Steve
     
  10. campa cola

    campa cola Funster

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    is giving the few square inches (less in the wet) of contact patch with the road and your MH to the lowest bidder a sensible option? ......Personally I don't think so:Doh:
     
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  11. chaser

    chaser Funster

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    IMO for what it's worth , I know there is plenty on here who will disagree but you are never going to wear posh tyres out before there age says they want changeing so you might as well put the cheapest genuine tyres on, not rubbish tyres mind
     
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  12. vwalan

    vwalan Funster

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    you will wear them out if you go on a trip. i wear mine as far as possible . touch n go for coming home sometimes . campers are for using thet arent ornaments .
     
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  13. TheBig1

    TheBig1 Funster Life Member

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    M/S mud and snow tyres will give most grip, especially if you drop the tyre pressures. the problems with M/S tyres is quicker wear and more road noise.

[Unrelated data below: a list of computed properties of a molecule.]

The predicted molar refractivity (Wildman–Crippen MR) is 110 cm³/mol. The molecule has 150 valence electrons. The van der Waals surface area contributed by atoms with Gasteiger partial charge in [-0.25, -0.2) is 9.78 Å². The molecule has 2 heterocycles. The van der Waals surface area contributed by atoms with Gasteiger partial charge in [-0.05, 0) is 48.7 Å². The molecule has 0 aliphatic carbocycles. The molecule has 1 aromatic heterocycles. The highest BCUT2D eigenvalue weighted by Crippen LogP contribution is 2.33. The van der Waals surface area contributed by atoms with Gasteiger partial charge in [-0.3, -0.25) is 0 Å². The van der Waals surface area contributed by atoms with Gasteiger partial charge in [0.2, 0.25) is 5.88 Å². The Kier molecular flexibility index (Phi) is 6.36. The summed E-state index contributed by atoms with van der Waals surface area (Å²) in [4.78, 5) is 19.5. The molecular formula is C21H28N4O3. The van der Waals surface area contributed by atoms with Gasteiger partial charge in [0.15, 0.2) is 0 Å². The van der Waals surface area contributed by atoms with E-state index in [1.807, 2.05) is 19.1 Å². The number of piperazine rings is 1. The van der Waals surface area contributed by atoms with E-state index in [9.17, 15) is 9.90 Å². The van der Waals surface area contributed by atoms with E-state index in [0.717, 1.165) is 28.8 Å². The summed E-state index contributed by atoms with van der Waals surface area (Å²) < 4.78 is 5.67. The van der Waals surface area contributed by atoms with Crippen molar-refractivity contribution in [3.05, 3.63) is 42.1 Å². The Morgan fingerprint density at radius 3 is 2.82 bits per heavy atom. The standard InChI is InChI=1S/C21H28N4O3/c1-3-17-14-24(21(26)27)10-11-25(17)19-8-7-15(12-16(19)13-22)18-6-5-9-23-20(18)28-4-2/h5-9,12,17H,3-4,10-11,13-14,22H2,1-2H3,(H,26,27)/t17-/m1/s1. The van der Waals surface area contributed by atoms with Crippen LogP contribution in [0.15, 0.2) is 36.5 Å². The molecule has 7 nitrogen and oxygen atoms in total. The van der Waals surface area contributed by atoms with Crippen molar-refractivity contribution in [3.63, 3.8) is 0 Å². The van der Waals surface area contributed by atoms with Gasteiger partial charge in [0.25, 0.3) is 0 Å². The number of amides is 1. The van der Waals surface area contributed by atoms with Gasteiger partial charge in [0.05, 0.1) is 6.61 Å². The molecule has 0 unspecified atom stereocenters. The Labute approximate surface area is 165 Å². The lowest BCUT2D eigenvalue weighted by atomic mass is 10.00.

you dont see a landrover wearing slick road tyres very often for good reason. so if a 4x4 designed for muddy conditions needs chunkier tyres, your heavier motorhome is going to be rubbish in mud with slick road tyres
     
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  14. pappajohn

    pappajohn Funster Life Member

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    I went on a trip once.......talking rabbits, a dog wearing a bowler hat, people with no face......scary as hell :Laughing:



    average miles for a set of tyres maybe 20,000 miles in normal use (no fiat wheelspin)....thats one hell of a long trip.

    that could equate to maybe 10 years for some folks
     
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  15. mitzimad

    mitzimad Funster

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    anyone only doing 2000 miles a year shouldnt be allowed to have a motor home
     
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  16. vwalan

    vwalan Funster

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    the clue is in the name motorhome .
    i know i,m only trying to encourage some to use their vans more .
    anyway pappa .i tried sniffing coke but it kept spilling over my t shirt .found it much easier to drink it .
    or do your shoe laces up you naughty boy. then you wont trip.
     
  17. tony_g

    tony_g Funster